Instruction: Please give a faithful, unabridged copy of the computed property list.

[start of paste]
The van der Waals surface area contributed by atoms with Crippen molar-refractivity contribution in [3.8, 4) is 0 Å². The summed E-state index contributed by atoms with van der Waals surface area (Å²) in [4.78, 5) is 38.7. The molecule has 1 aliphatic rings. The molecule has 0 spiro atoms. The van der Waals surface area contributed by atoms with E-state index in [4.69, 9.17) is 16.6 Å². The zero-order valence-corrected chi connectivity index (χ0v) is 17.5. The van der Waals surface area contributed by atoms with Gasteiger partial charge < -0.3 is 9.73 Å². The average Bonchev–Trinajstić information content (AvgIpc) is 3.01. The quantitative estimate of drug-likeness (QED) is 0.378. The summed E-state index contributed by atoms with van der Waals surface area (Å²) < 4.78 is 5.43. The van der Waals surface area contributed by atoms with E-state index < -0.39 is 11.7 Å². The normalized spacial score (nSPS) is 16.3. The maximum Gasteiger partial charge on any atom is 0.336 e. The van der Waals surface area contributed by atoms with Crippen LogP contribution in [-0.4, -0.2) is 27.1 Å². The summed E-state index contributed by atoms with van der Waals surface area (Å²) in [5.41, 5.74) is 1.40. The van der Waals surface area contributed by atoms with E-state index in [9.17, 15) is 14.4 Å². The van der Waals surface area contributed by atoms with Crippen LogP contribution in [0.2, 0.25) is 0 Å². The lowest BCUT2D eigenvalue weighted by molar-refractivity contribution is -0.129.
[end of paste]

The van der Waals surface area contributed by atoms with Crippen molar-refractivity contribution in [3.8, 4) is 0 Å². The summed E-state index contributed by atoms with van der Waals surface area (Å²) in [4.78, 5) is 38.7. The molecule has 1 aliphatic rings. The molecule has 0 spiro atoms. The van der Waals surface area contributed by atoms with E-state index in [4.69, 9.17) is 16.6 Å². The zero-order valence-corrected chi connectivity index (χ0v) is 17.5. The van der Waals surface area contributed by atoms with Gasteiger partial charge < -0.3 is 9.73 Å². The average Bonchev–Trinajstić information content (AvgIpc) is 3.01. The quantitative estimate of drug-likeness (QED) is 0.378. The summed E-state index contributed by atoms with van der Waals surface area (Å²) < 4.78 is 5.43. The van der Waals surface area contributed by atoms with E-state index < -0.39 is 11.7 Å². The normalized spacial score (nSPS) is 16.3. The maximum Gasteiger partial charge on any atom is 0.336 e. The van der Waals surface area contributed by atoms with Crippen LogP contribution in [-0.4, -0.2) is 27.1 Å². The summed E-state index contributed by atoms with van der Waals surface area (Å²) in [5.41, 5.74) is 1.40. The van der Waals surface area contributed by atoms with E-state index in [9.17, 15) is 14.4 Å². The van der Waals surface area contributed by atoms with Crippen LogP contribution in [0.2, 0.25) is 0 Å². The lowest BCUT2D eigenvalue weighted by molar-refractivity contribution is -0.129.